So I would imagine for Eastern Catholics and Eastern Orthodox parishioners, it would be hard to “memorize” the responses during Divine Liturgy. Most of us Roman Rite Catholics pretty much have all the responses of the Mass memorized. If they use different Liturgical Rites within each particular church, I would imagine it would be hard.

Again, my dear Eastern Catholic brothers and sisters, please excuse my ignorance. I know almost nothing about the Eastern Rites. I’m really interested in learning more about them. Where I’m at, we only have one Catholic parish, and it’s a Latin Rite church. Nothing wrong with that, I am a Latin Rite Catholic through and through, but I also have much interest in the Eastern Catholic Rites.

The Ordinary of the two main Byzantine liturgies are in fact so much alike that the same pewbook can be used.

Now, if you go to the DL of St. John at a Ruthenian parish, and then at a Melkite, the translations into English are different, and the Melkites have trimmed far less from St. John’s full version; also, one set of responses by the people in the Melkite are done only by the deacons in the Ruthenian. But the people’s responses are easily memorized, and almost identical. Close enough that a Melkite at a Ruthenian parish can easily participate, and vice versa. And the Russian Recensions (Pre-Nikonian, and Nikonian) are close enough that many Russian Orthodox don’t notice that the parish is Ruthenian and Catholic… except for the papal commemorations, and sometimes, not even then.

The differences between St John and St Basil, in current use, are in the magnification and irmos hymns (St John replaces them much of the time with a singular theotokion), and the priest’s texts of the anaphora (St. John trimmed them considerably), and one or two other responses being repeated. Really, they aren’t that different. They are about as different as the Extraordinary Form Sung mass versus High Mass.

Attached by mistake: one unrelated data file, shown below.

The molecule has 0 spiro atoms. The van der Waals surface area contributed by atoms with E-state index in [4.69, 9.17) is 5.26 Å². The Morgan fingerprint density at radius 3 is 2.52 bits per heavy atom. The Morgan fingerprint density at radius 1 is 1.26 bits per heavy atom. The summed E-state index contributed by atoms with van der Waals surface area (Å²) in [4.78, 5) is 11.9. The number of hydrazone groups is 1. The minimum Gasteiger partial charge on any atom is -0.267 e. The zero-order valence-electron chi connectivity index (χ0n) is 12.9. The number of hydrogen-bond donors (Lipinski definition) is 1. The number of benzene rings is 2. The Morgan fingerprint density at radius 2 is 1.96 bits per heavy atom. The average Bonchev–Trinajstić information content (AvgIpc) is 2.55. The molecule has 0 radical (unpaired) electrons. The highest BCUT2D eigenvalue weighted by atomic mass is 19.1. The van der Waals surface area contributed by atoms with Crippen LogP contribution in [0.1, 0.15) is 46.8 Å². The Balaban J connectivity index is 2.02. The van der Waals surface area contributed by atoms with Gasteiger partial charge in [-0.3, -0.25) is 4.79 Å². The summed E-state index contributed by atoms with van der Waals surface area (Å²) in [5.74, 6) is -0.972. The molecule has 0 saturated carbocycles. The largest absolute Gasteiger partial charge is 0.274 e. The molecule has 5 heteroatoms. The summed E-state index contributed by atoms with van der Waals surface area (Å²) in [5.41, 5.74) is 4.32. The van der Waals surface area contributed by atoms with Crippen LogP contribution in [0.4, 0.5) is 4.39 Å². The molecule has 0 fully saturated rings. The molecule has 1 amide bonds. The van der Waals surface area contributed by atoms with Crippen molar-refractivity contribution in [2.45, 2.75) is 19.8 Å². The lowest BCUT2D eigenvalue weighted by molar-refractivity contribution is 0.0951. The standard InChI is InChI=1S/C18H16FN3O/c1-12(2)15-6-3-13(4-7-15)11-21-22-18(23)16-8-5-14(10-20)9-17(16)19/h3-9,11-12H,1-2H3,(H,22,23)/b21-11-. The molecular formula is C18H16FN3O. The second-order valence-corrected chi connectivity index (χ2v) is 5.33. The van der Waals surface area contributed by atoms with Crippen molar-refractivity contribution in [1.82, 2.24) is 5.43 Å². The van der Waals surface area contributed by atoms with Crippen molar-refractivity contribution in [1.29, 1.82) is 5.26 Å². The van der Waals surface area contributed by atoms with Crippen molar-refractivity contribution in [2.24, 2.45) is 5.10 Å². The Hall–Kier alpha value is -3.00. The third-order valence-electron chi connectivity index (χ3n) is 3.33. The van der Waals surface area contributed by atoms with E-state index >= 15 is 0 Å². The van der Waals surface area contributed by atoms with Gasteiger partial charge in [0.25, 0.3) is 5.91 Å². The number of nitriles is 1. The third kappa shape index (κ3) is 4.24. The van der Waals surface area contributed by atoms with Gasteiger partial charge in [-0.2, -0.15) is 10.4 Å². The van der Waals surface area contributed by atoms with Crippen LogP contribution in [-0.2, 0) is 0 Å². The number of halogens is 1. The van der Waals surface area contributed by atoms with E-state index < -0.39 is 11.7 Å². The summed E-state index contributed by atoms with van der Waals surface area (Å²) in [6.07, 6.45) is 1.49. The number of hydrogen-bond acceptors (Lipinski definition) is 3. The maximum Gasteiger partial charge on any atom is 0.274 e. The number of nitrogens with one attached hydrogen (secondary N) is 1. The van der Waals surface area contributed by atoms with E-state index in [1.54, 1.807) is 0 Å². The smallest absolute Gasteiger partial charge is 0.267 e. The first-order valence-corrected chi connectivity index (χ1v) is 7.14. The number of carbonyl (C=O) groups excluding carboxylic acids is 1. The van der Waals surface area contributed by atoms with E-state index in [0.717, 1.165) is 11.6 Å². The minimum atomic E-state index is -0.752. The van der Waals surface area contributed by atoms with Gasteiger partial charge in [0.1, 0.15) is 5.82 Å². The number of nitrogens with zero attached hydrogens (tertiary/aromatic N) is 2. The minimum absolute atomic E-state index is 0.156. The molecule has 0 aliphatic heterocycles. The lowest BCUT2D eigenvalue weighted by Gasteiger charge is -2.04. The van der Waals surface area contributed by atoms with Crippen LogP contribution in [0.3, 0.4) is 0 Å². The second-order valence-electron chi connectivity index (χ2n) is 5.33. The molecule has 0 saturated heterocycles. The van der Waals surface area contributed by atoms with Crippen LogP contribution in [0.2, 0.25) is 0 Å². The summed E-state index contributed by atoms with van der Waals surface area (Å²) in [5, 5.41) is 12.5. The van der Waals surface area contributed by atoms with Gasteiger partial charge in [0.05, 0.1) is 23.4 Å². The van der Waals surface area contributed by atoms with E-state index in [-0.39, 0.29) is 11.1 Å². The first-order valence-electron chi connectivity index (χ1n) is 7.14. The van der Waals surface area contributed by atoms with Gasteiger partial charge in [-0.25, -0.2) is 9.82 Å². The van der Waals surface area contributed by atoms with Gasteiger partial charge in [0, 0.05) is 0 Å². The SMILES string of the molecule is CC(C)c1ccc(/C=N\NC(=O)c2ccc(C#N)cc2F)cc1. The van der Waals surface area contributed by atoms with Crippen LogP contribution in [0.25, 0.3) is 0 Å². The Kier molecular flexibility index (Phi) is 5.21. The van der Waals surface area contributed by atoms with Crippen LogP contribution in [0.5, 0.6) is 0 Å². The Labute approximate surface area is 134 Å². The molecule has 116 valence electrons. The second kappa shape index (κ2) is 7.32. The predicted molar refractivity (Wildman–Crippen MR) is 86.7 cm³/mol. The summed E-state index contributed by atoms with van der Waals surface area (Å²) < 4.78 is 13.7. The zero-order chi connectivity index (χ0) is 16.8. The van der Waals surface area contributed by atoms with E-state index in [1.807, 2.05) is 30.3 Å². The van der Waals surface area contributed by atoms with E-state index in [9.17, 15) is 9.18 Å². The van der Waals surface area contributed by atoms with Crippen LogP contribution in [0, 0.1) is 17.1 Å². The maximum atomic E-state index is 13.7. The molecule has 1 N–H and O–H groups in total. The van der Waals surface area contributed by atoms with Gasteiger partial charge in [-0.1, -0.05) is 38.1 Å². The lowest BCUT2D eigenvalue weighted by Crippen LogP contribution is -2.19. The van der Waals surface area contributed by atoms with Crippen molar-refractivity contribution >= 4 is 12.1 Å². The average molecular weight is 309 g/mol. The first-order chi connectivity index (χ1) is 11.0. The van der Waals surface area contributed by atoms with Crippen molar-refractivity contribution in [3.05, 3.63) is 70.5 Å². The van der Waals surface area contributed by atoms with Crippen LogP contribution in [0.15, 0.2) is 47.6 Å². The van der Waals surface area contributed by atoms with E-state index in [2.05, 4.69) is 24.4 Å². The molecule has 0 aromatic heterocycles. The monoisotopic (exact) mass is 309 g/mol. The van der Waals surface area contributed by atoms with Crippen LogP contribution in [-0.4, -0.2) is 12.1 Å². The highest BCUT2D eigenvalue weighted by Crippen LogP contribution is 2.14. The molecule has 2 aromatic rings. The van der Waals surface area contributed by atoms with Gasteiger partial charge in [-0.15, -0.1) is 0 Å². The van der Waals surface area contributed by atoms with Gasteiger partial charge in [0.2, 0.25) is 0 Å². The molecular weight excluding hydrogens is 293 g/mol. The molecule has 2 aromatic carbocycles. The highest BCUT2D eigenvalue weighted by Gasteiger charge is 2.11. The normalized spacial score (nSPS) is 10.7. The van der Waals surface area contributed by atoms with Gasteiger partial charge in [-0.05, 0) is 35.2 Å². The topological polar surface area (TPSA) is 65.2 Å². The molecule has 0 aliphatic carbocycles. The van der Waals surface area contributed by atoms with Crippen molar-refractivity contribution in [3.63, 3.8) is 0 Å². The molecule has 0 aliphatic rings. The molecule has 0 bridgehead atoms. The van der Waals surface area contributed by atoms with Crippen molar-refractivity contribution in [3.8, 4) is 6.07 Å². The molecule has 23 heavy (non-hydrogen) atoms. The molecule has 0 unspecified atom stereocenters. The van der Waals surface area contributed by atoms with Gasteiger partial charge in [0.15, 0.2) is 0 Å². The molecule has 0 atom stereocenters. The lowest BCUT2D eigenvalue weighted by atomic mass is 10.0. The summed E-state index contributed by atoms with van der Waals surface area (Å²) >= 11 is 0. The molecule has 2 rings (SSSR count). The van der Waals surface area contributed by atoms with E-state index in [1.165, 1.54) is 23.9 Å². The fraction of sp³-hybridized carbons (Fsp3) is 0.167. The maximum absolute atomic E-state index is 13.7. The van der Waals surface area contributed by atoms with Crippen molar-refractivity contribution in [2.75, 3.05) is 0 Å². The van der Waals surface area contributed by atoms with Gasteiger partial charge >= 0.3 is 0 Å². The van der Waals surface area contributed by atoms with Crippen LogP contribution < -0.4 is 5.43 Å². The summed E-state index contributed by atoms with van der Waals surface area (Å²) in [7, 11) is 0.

I can’t speak to the DL of St James, since I’ve never experienced it.

Forgive us if we lose you in technical issues…

From the outside, you’d have a hard time telling the Melkite St. Basil from the Ruthenian St. John, except by looking at your watch (and noticing the hour difference in length), or comparing the two side by side.

By the same token, many Orthodox and cradle Byzantine Catholics have trouble telling the difference between the various Roman uses - the Anglican mass (Catholic, Episcopal, or CoE) is quite close to its Roman parent rite. The Lutheran Mass is likewise close enough that those not familiar with the Roman will see it as Roman - and most romans know the responses by heart.

The Chaldeans have three Anaphorae, but yes, their use is regulated by the calendar. The Maronites have quite few Anahporae printed for use, but they’re rather fluid, mainly depending on the celebrant’s choice. The Syriacs also have a number of Anaphorae, but aside from certain days when St James is mandated, their use is also rather fluid.

Keep in mind that most people go to one parish for the vast majority of their church attendance. Whatever variation used at one’s home parish would be the one they end up memorizing.

So true. Plus, to be quite frank, Eastern Christians generally spend a lot more time being catechized in proper liturgy. I’m not a particularly soft individual but my heart melts when I hear the four year olds who know all the liturgy responses and hear of children being excited for vespers.